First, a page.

Anyone who cannot find happiness on earth is unlikely to find it at the book fair either. If we imagine Heinrich von Kleist in one of the trade-fair halls, if only for a second, then that famous sentence comes to mind that Kleist wrote to his brother-in-law: "I ask God for death, and you I ask for money." There is no more concise and drastic a way of describing the drama of the artist twixt a wish for salvation and a fear of impoverishment, between transcendence and dull life in the here and now, the poet's soul tossed hither and thither. This book autumn, as many as three biographies attempt to shed light on the Kleist phenomenon. Brief, sound and with pointed quill, the effort by Herbert Kraft ("Kleist". Live and Works, Aschendoff Verlag), while Jens Bisky declares Kleist with great passion and stylistic verve to be the "greatest German political poet" and tries to show in what delicate constellations the ideals of the Enlightenment and the French Revolution found their way into Kleist's life and works. Gerhard Schulz is interested more in the life than the work ("Kleist". A Biography, C. H. Beck), treating this and that enigma in the poet's biography, such as the nebulous trip to Würzburg, as mere balloons: Easily he deflates them. For all the cold logic as regards the details of Kleist's life, Gerhard Schulz preserves his respect for the secrets of poet's life as a whole.
If Kleist had been able to endure a book fair at all, it would have been this one - assuming he had been ready to put up with even more writers' biographies: Helmuth Kiesel ("Ernst Jünger. The Biography",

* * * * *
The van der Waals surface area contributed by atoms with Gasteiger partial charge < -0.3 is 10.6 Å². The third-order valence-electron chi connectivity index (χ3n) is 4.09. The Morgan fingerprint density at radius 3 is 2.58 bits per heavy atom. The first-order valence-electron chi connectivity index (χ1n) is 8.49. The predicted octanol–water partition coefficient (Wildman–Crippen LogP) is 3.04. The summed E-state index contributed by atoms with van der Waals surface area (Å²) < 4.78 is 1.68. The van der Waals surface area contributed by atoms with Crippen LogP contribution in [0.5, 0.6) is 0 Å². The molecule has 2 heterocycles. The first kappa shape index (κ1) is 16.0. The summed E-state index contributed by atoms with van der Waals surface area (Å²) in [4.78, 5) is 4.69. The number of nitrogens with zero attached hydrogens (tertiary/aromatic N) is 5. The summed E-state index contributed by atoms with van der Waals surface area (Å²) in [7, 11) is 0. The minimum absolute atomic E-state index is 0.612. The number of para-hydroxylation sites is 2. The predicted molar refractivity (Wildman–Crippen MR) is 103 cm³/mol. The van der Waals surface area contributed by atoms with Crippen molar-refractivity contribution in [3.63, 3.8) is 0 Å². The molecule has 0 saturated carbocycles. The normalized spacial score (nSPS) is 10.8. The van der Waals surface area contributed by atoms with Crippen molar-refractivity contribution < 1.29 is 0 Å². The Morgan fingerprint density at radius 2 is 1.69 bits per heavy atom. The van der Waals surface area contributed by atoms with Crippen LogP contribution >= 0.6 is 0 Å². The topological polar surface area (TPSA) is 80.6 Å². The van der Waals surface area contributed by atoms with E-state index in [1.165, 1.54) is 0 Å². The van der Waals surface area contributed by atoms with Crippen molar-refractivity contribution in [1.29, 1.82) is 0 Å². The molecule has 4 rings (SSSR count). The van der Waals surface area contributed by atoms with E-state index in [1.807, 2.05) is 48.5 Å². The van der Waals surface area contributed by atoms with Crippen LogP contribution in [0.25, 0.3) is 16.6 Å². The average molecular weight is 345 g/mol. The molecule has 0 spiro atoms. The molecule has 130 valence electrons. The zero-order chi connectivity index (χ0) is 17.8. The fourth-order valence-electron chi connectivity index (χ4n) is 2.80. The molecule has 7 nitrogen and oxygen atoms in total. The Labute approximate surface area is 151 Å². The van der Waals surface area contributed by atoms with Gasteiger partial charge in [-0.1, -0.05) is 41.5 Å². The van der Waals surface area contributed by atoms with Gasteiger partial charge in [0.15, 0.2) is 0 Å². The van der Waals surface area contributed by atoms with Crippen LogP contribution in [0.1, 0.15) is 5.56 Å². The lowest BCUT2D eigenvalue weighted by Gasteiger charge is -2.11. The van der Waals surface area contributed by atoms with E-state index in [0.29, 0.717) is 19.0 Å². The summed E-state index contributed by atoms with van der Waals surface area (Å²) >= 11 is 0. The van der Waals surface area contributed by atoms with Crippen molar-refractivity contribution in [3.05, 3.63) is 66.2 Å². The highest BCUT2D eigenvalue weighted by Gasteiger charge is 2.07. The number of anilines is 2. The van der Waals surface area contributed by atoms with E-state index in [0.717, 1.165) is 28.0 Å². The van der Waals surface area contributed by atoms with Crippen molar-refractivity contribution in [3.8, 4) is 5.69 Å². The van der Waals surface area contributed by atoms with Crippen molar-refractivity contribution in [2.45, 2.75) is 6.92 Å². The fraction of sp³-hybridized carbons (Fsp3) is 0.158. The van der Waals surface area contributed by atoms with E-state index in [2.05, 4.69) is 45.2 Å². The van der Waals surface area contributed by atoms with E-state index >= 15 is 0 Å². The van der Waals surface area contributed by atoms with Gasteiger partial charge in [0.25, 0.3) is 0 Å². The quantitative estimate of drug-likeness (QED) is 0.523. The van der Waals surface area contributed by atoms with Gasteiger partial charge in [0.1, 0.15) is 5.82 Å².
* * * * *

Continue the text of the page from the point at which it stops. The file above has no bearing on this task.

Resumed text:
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Siedler-Verlag) and Heimo Schwilk ("Ernst Jünger", Piper) have applied themselves to the centennial figure of Ernst Jünger; Holger Hof reports on the life of Gottfried Benn ("Gottfried Benn", Klett-Cotta); Thomas Karlauf's much-regarded biography of the charismatic character of Stefan George has set new standards ("Stefan George", Blessing). The most important publication of a classic work is dedicated to Stendhal: Hanser presents Elisabeth Edl's marvellous translation of "The Charterhouse of Parma" (Hanser).
Katja Lange-Müller offers an impressive account of the fact that you need not be a poet to fail when faced by life. With "Böse Schafe" (Kiepenheuer & Witsch) she has written a bitter-sweet love story of flippant sentimentality, with a truly suicidal lack of fear for clichés, highly credible and full of dignity. It takes place in Berlin, in a world inhabited by the unemployed and junkies before the Wall came down. Seldom has old West Berlin seemed so small, so trashed and so lacking in spark as in this slender novel. All the more astonishing the power with which Katja Lange-Müller manages to infuse this love story, and in which right until the end you do not know whether all that is at stake is the small illusion held by a big heart and defended tooth and claw.